Some of the his­tory of se­quins sounds – ap­pro­pri­ately enough – a bit em­bel­lished. The Smith­so­nian cites Leonardo da Vinci as a se­quin pi­o­neer be­cause he once made a sketch for a ma­chine that could punch discs out of a me­tal sheet. More con­vinc­ingly, Tu­tankhamun is considered an early adopter, given that he was buried with gold discs stitched into his gar­ments, pre­sum­ably to con­fer wealth and sta­tus and ward off evil in the af­ter­life.

One of the V&A’S ear­li­est ex­am­ples of se­quins on Euro­pean fash­ion is a jacket from around 1610, al­though, says cu­ra­tor Son­net Stan­fill, “ex­ca­va­tions from much ear­lier pe­ri­ods” have shown the stitch­ing of “coins and pre­cious me­tals on to clothes to show rank” to be an an­cient pur­suit.

For Gupta, this his­tory demon­strates se­quins’ ca­pac­ity to be­come “al­most quite a sa­cred, spir­i­tual thing”. He can get quite deep when he is talk­ing about se­quins. He cites French philoso­pher Mark Alizart’s TED talk about hu­mans’ fas­ci­na­tion with blink­ing lights and the hu­man in­ter­est in “fire­flies, wa­ter re­flect­ing light; there is al­most a pri­mal need for light and wa­ter. There are sci­en­tific ex­per­i­ments that prove that hu­mans are at­tracted to glossy, shiny things.”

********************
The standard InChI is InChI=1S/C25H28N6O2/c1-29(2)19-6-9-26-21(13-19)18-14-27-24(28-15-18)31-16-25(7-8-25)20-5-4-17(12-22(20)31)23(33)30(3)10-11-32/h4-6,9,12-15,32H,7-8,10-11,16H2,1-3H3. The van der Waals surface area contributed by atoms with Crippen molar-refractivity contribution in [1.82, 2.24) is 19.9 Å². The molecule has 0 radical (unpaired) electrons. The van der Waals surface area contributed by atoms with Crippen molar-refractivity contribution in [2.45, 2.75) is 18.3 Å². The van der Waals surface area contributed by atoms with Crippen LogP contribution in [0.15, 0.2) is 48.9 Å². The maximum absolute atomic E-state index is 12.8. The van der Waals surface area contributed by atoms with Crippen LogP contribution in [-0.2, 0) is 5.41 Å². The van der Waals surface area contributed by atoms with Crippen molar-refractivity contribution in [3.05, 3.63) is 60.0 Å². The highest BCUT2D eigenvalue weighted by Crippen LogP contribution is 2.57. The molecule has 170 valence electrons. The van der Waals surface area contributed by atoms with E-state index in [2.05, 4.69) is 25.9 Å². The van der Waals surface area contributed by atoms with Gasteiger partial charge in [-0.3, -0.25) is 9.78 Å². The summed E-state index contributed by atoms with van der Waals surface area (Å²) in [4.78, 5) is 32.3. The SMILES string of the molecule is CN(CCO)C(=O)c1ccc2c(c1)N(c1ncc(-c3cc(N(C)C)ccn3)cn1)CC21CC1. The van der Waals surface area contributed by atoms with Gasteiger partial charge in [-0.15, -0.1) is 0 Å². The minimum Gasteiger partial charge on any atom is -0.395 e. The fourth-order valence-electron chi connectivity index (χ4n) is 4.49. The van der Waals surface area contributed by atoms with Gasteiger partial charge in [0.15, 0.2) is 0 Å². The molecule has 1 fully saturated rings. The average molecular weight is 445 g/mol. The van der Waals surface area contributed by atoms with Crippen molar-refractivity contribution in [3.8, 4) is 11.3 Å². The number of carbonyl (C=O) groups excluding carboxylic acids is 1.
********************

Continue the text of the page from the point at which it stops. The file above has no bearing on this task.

Gupta’s per­sonal se­quin ref­er­ences range from Dorothy’s ruby slip­pers and 80s Bol­ly­wood to Leigh Bow­ery, whose quote – “The rea­son I use se­quins at the mo­ment is be­cause if I can­not cast

the light, at least I can re­flect it” – is a mantra that has helped him through dif­fi­cult times. He con­sid­ers se­quins’ rise to be po­lit­i­cally timely: “There is such a feel­ing of help­less­ness against so many things,” he says. “It could be a re­sponse to that in a way, a search for light and higher ground.”

For Stan­fill, se­quins are his­tor­i­cally no­table for their use by elite ech­e­lons of so­ci­ety “as a means of sar­to­rial distinc­tion and a demon­stra­tion of the abil­ity to pay for the high­est level of crafts­man­ship”, she says. “They are a won­der­ful ex­pres­sion of the de­sire to put your best self for­ward no mat­ter what cen­tury you are dress­ing – the very hu­man urge to dress up.”